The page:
Friday, August 1, 2008

Creating Character(s)

All of this character talk makes my gears shift, my wheels turn, and my head crave diesel so I can get as much out of each fill-up as possible. There are quite a few situations out there that cause wonderment and raise the question: can a character have character and does character cause character? Confused? Me, too.

John Wooden said that sports do not build character -- they reveal it. Others believe losing in sports reveals character… and then may proceed to help build it. And, others state that winning reveals it as well, whether one is empathetic and congratulatory to the losing side or finds success construed with semi-illegal videotaping of opponents.

The Patriots built a franchise with the mindset that putting the right individuals (or characters) together creates an overwhelming character-istic that is necessary for a championship team – proof that an outlandish or hard-to-figure character can be pulled into a scene of mutual respect, dignity, and glory without disrupting the foundation that was built. (e.g. Corey Dillon – check. Randy Moss – check.) And then the team is tainted with the taping allegations. Oops. Is the character of the franchise intact, leaving one of the characters a bit frayed around the edges like his sweatshirts?

The Red Sox patterned the same character theory. Bring in players that will fit the mold of the already established character-types. I supposed Manny was a character for a long time, then stopped being so much of one for a short time, and then couldn’t really maintain the desired sports definition and blew up his newly-found image faster than a Tyson Gay sprint. Solution: ship him out to LA where he can be near another character, one who was fresh, then frazzled, then forgotten, then fake, and then formed.

All of a sudden, Kobe Bryant is a great guy as well as the best basketball player on earth (unless you’re a Lebron fan). Did you catch the halftime “family” show during one of the NBA finals late-nights? Kobe with his loving wife and kids on a couch in their living room (actually, and not surprisingly, it looked like a familiar Jordan scene in his Rare Air book). Most recently, Kobe was interviewed about the Olympics redemption squad and its chances of winning back the gold. And his response as well as various teammates’ featured all-too-familiar chemistry terms. Is his reincarnated character shining through? (By the way, I wish Fran Fraschilla would explain the FIBA officials’ “three or four times a game you’ll scratch your head with bad calls” commentary – are they characters officiating with less than 100% character or do they have something against the US characters?).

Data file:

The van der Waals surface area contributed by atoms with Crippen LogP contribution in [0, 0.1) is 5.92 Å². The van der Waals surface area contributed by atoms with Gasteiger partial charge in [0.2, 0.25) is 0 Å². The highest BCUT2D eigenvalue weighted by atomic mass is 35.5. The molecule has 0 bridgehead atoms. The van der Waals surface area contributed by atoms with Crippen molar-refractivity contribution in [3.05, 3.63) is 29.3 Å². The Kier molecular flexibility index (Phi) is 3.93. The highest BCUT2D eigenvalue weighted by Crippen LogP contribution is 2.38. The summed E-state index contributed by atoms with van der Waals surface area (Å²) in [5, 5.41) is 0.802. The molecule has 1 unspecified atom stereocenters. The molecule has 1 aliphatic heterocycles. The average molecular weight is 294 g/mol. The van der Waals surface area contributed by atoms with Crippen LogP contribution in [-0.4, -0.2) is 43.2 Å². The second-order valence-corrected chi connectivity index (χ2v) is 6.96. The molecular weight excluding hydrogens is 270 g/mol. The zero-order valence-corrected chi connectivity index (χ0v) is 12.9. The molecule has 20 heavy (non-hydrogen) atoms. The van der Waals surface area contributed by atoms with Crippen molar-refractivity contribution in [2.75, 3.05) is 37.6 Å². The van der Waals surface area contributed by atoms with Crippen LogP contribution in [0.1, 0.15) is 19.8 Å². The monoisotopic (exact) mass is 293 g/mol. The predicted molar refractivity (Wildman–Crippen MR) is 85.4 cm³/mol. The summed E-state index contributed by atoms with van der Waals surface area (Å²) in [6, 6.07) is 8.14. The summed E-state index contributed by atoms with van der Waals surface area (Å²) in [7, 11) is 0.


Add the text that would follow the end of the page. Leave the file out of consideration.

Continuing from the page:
Kevin Garnett seems to have great character. His flagrant f-bombs aside, he cares about winning, his teammates, the staff, the fans, and his friends. Didn’t he buy all of the Celtics players gifts (suits) during training camp as a token of his humanity and inner self?

I recently finished The Assist, the book about Jack O’Brien and his championship Charlestown teams in Boston. O’Brien, although a character in his own right, had a knack for not only building character out of characters, but also teaching them how to reveal it.

By definition, character entails the mental and moral qualities distinctive to an individual. We often think of someone with character as good, people who do right by others and are positive role models. Conversely, we may think of characters as people who don’t necessarily conform. When we recruit at MIT, we look for student-athletes that demonstrate character in the former realm – upstanding citizens who are coachable. Yet, I also envy the character who will take his role seriously with a bit of flavor, as long as its bearable and regularly controllable rather than distracting and perplexing (see Dennis Rodman as a “Bad Boy”, as a Spur, as a tamed Bull, and then as a, well, I’m not sure). We refer to the latter as personality and creativity, and maybe even as leadership if molded in the right way.

The bottom line: I believe that playing, coaching, and watching sports helps to develop character and build characters, all the while teaching us how to reveal our character to other characters.

Characterize that.


4114 said...

It's weird. Most people I know would probably say I'm a decent guy. But out on the playing field I can be a little "sore" if you know what I mean. How do I reconcile these two character-istics? Not sure. Still haven't figured it out. But it does point to what you are talking about. Sports definitely have a unique way of showing character...

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